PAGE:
Posts

Bringing Thrust and Parry to New England’s Highways

With my friend Henry Harutunian at Harvard, spring 1968 The story I’m about to recount took place over half a century ago, in 1966–68, when I was working on my master’s degree in Soviet area studies at Harvard. During the first year of this two-year, multi-disciplinary program, I continued my study of the Russian language, […]

Bernie’s ‘Woke’ Fans Need Awakening

Mayor Bernie Sanders in Yaroslavl, USSR, in 1988 Now that Super Tuesday is behind us, voters in the upcoming Democratic Party primaries will have to choose between the two remaining viable candidates, Joe Biden and Bernie Sanders. In this post I’d like to make a small contribution to the effort to keep the nomination out […]

How to Ace a Job Interview — Part 1

Back in the spring of 1968 I had a big job interview — the oral portion of the U.S. Foreign Service exam. It was a long shot, and I was not expecting to pass. Still, I hoped I’d succeed, since work as a U.S. diplomat in embassies and consulates around the world would give me […]

Russian Drinking Tales — Round 3

A year or so ago, I published two posts (here and here) related to wine, beer and another, quite exotic, alcoholic beverage in the former Soviet Union. Previously, I’d created two other posts (here and here) about experiences with vodka in the USSR. Today, I’ll briefly return to the subject in a sort of “hair […]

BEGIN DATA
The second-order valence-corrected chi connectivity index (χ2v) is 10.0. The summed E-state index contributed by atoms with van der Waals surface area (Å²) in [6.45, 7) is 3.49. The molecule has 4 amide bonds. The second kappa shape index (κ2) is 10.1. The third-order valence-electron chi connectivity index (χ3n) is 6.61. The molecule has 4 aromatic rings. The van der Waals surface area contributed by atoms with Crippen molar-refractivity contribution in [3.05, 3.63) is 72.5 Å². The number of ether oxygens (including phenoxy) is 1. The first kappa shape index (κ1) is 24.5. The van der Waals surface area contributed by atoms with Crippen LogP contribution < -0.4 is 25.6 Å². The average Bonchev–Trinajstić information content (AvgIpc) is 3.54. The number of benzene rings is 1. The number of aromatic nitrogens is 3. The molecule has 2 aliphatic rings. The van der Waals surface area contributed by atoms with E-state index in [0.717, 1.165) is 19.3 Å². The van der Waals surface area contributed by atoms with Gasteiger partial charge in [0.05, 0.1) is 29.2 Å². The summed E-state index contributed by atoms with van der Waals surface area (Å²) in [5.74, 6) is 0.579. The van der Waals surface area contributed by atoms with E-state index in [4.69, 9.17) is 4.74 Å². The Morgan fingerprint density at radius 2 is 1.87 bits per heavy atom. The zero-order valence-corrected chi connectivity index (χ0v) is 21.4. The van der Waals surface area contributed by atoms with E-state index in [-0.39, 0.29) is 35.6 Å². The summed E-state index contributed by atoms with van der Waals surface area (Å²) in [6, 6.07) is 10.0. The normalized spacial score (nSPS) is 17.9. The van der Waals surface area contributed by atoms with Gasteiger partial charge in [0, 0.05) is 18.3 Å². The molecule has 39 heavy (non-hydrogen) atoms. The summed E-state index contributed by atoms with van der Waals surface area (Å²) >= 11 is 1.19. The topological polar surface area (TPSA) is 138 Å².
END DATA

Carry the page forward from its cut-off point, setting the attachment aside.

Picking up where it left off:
Trump’s Impeachment Reminds Me of a Soviet Era Joke

Leonid Brezhnev The passions whose flames are being fanned on both sides by the Trump impeachment trial bring to mind a joke that Russians would tell each other (if they felt confident the KGB wouldn’t overhear them) back in the 1970s when I was posted to the U.S. consulate-general in Leningrad (today, St. Petersburg). At […]

Déjà Vu All Over Again

Former U.S. Consulate, Leningrad We had a mini-emergency a few days ago in our senior community/mobile home park in Santa Rosa, California. In the dead of night, the pump that supplies our homes with well water tripped a circuit breaker. In order to be on time to a 7 o’clock meeting the next morning, I […]

A Soviet Citizen’s Reaction to a Western Department Store

Stockmann, Helsinki Here’s a vignette from the time I was posted to the U.S. consulate-general in Leningrad, 1976-78. Sasha, one of our Soviet-citizen drivers,* had just been granted a passport, a privilege that very few Soviet citizens enjoyed. This allowed him to drive the consulate’s truck (a vehicle very much like a UPS delivery van) […]

National Doughnut Day — Did It Roll Right Past You?

Naomi (here in a forest outside Leningrad, 1977 or 78) in the hooded snowsuit which, with its neck slightly unzipped, prompted a passerby to claim she was “naked” I hope you didn’t miss National Doughnut1 Day this past Friday. If Facebook had not brought it to my attention, I certainly would have. As it turned out, […]

Bud Korengold, 1929–2019, RIP

Last week I lost a friend, Robert J. “Bud” Korengold.* While we were not close, I greatly admired him. I first made his acquaintance when I was a Russian area studies major at Yale, and he was the Newsweek correspondent in Moscow. Back then, our acquaintanceship was one-way. I knew who he was; he had no […]

Who’s Thirsty?

Tasting the Lithuanian version of Manischewitz sweet, kosher wine — which I wrote about last week — was only one of three non-vodka alcoholic adventures I had in the USSR.1 The other two both took place in Riga, Latvia. The first of these was a taste provided by my Soviet-Latvian hosts of what today we might call […]